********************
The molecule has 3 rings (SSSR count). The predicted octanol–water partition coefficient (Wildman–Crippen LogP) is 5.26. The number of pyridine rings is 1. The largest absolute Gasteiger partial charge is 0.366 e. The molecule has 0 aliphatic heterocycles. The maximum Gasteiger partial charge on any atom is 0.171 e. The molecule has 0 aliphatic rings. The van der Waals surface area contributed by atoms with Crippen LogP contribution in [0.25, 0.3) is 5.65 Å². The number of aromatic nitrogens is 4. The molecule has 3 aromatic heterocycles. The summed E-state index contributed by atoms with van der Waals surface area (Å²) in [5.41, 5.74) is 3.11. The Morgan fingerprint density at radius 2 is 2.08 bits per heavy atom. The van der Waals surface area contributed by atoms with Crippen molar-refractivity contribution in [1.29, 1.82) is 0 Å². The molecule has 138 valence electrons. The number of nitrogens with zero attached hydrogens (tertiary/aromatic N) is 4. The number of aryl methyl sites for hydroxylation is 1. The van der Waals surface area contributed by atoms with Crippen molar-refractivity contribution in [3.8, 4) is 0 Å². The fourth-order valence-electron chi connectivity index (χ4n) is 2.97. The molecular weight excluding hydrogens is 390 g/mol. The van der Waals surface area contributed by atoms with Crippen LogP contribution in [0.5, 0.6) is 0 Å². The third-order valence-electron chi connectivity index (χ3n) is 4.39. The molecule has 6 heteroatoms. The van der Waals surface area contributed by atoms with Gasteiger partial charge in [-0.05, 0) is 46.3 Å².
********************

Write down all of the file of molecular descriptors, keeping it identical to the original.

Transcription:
The molecule has 3 rings (SSSR count). The predicted octanol–water partition coefficient (Wildman–Crippen LogP) is 5.26. The number of pyridine rings is 1. The largest absolute Gasteiger partial charge is 0.366 e. The molecule has 0 aliphatic heterocycles. The maximum Gasteiger partial charge on any atom is 0.171 e. The molecule has 0 aliphatic rings. The van der Waals surface area contributed by atoms with Crippen LogP contribution in [0.25, 0.3) is 5.65 Å². The number of aromatic nitrogens is 4. The molecule has 3 aromatic heterocycles. The summed E-state index contributed by atoms with van der Waals surface area (Å²) in [5.41, 5.74) is 3.11. The Morgan fingerprint density at radius 2 is 2.08 bits per heavy atom. The van der Waals surface area contributed by atoms with Crippen molar-refractivity contribution in [1.29, 1.82) is 0 Å². The molecule has 138 valence electrons. The number of nitrogens with zero attached hydrogens (tertiary/aromatic N) is 4. The number of aryl methyl sites for hydroxylation is 1. The van der Waals surface area contributed by atoms with Crippen molar-refractivity contribution in [3.8, 4) is 0 Å². The fourth-order valence-electron chi connectivity index (χ4n) is 2.97. The molecular weight excluding hydrogens is 390 g/mol. The van der Waals surface area contributed by atoms with Crippen LogP contribution in [0.5, 0.6) is 0 Å². The third-order valence-electron chi connectivity index (χ3n) is 4.39. The molecule has 6 heteroatoms. The van der Waals surface area contributed by atoms with Gasteiger partial charge in [-0.05, 0) is 46.3 Å².